It was on 18 December 2017 when me and my family were on a holiday in Coron in the province of Palawan, Philippines. My son had to be taken to a hospital because of food poisoning. It was around 7 pm after dinner when my son started having diarrhoea followed by episodes of vomiting. It was 12 midnight when we decided that he needed to go to a hospital as he was already very dehydrated. That hospital was Coron District Hospital, the only hospital in Coron. It is a public hospital that serves the underprivileged.
We saw the state of the hospital. They have very limited medical equipment and supplies. They did not even have a spare blanket and pillow. We had to borrow from our hotel. My son’s prescription was written on a scratch paper. And we also had to buy our own medicines.
THAT, was truly eye opening for me. It was a far cry from public hospitals here in Brisbane like Royal Brisbane Womens Hospital and Lady Cilento. It was then I told myself, that I will do what I can to help this hospital and raise awareness of its needs. It will be my family's way of saying thank you to the doctors and nurses who so tirelessly serve the underprivileged. They all serve with a sense of purpose and self abandonment. They have sacrificed big fat pay checks to serve the poor.
I had the chance to talk to the Chief of hospital, Dr Edgar Flores, who has been serving the hospital in the last 30 years. Dr Flores told me that they try to 'make do' with the limited resources they have. The hospital has a 25-bed capacity with 4 doctors, 8 nurses and 2 midwives. Funding is provided by Palawan Provincial Government. However, this is not enough.
In a blog posted by the World Surgical Foundation on 1 March 2013, Dr Flores was quoted saying “We have been doing minor surgeries and orthopaedics. Major surgical cases are referred to Manila and Culion.” These destinations require either a boat (1 1/2 hours by ferry to Culion) or plane (1 hour to Manila), so many may not go. When there is high tide and rough sea, people will not come to the hospital. According to Dr. Flores, the population of Coron is 80% indigenous people (many who speak their own Palawan tribe dialect) and 20% other – these 20% are those that usually can afford to pay. He was also quoted saying “We don’t know how we do it, but as long as we love our work, we are ok!”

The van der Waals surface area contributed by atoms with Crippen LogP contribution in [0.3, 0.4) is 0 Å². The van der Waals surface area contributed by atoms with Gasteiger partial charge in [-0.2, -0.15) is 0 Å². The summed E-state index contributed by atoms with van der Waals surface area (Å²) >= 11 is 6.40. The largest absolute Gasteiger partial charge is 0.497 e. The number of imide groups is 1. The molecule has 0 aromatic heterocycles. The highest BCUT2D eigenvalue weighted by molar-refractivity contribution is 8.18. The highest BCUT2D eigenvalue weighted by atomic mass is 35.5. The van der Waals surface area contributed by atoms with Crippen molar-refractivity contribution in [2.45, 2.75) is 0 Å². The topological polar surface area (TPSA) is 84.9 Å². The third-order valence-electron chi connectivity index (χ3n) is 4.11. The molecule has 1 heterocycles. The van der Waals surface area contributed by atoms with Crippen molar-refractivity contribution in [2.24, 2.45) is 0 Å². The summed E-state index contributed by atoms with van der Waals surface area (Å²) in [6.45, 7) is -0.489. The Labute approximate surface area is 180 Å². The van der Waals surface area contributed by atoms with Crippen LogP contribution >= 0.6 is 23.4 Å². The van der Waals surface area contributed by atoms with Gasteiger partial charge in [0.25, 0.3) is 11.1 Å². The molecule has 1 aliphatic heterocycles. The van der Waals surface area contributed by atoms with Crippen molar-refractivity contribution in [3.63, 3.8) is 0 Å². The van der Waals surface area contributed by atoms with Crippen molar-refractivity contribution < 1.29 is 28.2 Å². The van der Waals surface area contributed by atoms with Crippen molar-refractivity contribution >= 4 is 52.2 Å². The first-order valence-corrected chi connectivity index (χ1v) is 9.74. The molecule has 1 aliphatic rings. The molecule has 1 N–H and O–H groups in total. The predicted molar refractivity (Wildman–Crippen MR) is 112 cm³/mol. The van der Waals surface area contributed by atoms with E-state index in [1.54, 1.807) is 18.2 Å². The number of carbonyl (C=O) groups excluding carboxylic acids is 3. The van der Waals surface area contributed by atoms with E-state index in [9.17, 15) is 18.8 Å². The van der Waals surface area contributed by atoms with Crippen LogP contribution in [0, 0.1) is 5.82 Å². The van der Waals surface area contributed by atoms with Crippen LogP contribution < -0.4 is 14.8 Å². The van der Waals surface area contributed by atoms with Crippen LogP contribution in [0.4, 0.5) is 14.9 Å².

Coron is such a beautiful place to visit. The lakes are just magnificent with limestone formations in the backdrop which is a real beauty of God's creation. It attracts tourists from all over the world. Tourists will not hesitate to visit Coron if they know they will be safe in Coron because there is a hospital that can provide them the care and service should they need it.
I therefore call on you to care and support Coron District Hospital. Your donation will come a long way for the purchase of much needed medical supplies and equipment such as:
· non- contact infrared thermometer
· pulse oximeter fingertip
· Blood pressure apparatus aneroid
· Nebulizing kit
· Oxygen gauge
I intend to raise $2,000 up until Easter Sunday, 1st April 2018 to cover costs of these medical supplies/equipment and shipment costs. Concurrently, I am running a separate appeal for non-medical supplies such as hospital bed linen (used blankets, pillowcases, towels, wash cloths) from my Parish at St Joseph and St Anthony in Bracken Ridge, Brisbane. Part of the funds that I raise will go to shipment costs for the non-medical supplies. Shipment costs to Coron is $170 per standard size box (4.5 cubic /feet- 18" x18"x24"). The shipment will take approximately 6-7 weeks to arrive.
On behalf of Coron District Hospital, I would like to personally thank you in advance for any donation you could give. It is in the heart of giving that we can show we care. And it is in caring that we can show our support for Coron District Hospital.
May our good Lord bless you for your generosity.
- Yuanyeca Ignacio